Robin said:
Consuming grain products is known to produce spikes in blood sugar. Eating grains consistently (six servings per day) makes that happen over and over again, which can give rise to insulin resistance, leading to a pre-diabetic condition, weight gain, and bad health.

Dave, RN said:
I eliminated wheat from my diet 5 years ago and replaced it with protein and fats and eliminated vegetable oils and stick with beef tallow, butter and coconut oil. I lost 30 lbs in 4 months and cured my growing blood sugar problem. I gained energy I hadn’t seen since my early 20’s. If wheat is so important, why, 6 years later am I trim, healthy and in the best shape of my life?

And really, referencing the Dietary Guidelines for Americans? Because the government does so many other things right?

The good doctor is right. Modern wheat has no place in our diet.

Jenn said:
I literally laughed out loud when I read this “article.” When selling an item it is assumed that you will want to squash any ideas that your product is dangerous; however, the fact that it IS dangerous is without question. Trying to hide behind the morons that make public food policy based on biased information, and a need to save face, isn’t exactly sound scientific logic. Wheat replaced with vegetables will INCREASE fiber intake, INCREASE vitamin intake, DECREASE insulin levels, and INCREASE health. I love bread, I really do, but I love my health and my body much more.

Besides, bare in mind that the wheat/grain free diet has been around for eons, wheat/grain diets are very new. To use your claims, the wheat full diet is a fad and must be avoided. I must state, once again, this “fad” you speak of is a straw man argument.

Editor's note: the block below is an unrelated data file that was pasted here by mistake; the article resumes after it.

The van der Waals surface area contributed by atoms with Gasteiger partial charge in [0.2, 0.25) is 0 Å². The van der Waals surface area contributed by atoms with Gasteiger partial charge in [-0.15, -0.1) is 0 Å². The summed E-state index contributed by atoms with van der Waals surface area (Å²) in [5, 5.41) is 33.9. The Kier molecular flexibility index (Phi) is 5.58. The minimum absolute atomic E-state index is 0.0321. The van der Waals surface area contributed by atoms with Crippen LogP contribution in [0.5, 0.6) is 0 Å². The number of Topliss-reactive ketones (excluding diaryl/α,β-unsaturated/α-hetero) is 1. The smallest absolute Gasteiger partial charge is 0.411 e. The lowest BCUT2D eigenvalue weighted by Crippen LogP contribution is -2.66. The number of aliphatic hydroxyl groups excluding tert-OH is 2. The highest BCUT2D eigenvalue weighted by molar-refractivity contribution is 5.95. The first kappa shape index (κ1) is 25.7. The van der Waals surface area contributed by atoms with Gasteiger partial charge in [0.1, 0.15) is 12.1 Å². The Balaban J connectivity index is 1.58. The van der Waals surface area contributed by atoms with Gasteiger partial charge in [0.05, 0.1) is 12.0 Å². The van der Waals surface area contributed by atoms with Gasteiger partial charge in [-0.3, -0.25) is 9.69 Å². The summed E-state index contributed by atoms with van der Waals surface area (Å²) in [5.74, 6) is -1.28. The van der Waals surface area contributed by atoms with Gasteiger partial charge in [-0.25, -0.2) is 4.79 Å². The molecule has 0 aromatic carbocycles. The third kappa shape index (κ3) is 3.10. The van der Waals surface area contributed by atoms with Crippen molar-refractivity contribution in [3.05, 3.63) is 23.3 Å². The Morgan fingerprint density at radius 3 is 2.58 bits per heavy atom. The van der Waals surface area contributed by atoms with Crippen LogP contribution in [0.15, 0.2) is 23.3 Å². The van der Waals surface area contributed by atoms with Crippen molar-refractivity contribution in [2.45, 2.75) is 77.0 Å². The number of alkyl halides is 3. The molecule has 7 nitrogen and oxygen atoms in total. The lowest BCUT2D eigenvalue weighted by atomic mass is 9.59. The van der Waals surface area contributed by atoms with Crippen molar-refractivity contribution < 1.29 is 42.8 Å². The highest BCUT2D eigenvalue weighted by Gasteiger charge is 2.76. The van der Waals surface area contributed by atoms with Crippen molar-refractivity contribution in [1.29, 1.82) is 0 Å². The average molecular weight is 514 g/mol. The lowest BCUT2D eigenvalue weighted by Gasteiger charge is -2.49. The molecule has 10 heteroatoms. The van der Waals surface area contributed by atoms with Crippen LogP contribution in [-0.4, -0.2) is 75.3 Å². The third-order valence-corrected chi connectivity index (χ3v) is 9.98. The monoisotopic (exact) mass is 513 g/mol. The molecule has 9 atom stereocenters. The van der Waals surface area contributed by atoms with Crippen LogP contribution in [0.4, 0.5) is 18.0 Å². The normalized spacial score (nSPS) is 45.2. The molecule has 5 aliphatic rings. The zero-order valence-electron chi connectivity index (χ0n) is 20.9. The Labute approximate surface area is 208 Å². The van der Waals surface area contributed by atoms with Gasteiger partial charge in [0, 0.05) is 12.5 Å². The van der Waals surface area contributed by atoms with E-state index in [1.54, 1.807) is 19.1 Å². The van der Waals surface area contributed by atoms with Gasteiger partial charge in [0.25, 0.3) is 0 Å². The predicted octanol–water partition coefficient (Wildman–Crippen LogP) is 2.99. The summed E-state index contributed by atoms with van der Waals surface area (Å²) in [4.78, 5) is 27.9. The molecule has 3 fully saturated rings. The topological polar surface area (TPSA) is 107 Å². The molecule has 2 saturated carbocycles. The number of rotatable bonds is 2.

Anecdotal evidence: Grain free 2 years, down 50 pounds. Husband grain free 2 years, down 40 pounds. Grandmother grain free 1 year, down 40 pounds. Grandfather grain free 1 year, down 50 pounds. Kids grain free 2 years, leaner, stronger, less cranky, better learners, easier to calm down, more thoughtful when angry, less likely to be angry, less tired… Shall I go on? I can ALWAYS tell when they’ve had wheat (not just sugar, sugar affects them differently) as it makes monsters. It makes me an angry person. I can get down right mean when I eat wheat, yet when I’m off it I’m so much calmer and my emotions are more stable. I would get heartburn (3 tums a night) that is now gone, lethargy is gone, intestinal pain is HORRIBLE if I slip… I wouldn’t go back to the wheat diet if you paid me in gold.

And don’t get me started on the calories in/out thing. We are hormone based, and hormones are massively affected by wheat. We are not fires or furnaces, for all the alliterations to that affect.

So while we all appreciate that you are in business, we DON’T appreciate you trying to tell us that we are going to kill ourselves because you want us to buy bread. We KNOW the truth, and it is incredibly insulting to have you write that our lives are “unrealistic” and “dangerous”, because there are thousands of us that have seen nothing but benefits from losing the grains. You think differently, fine, but don’t you attack us and think we will all sit idly by.

LOL said:
Fool yourself but don’t expect the American citizens any longer to believe those propaganda. You can find everything from antioxidants, b vitamins, iron and fiber in a lot of other healthy foods.

Even more, anti-nutrients in wheat prevent us from absorbing those nutrients.

When farmers feed their chickens only wheat they suffer and eventually die from a lack of B vitamins. Quite the contrary to your propaganda that we need the b vitamins from wheat/cereals.

Wheat is superfluous. Go eat your wheat but don’t whine when you get ill.

Chris said: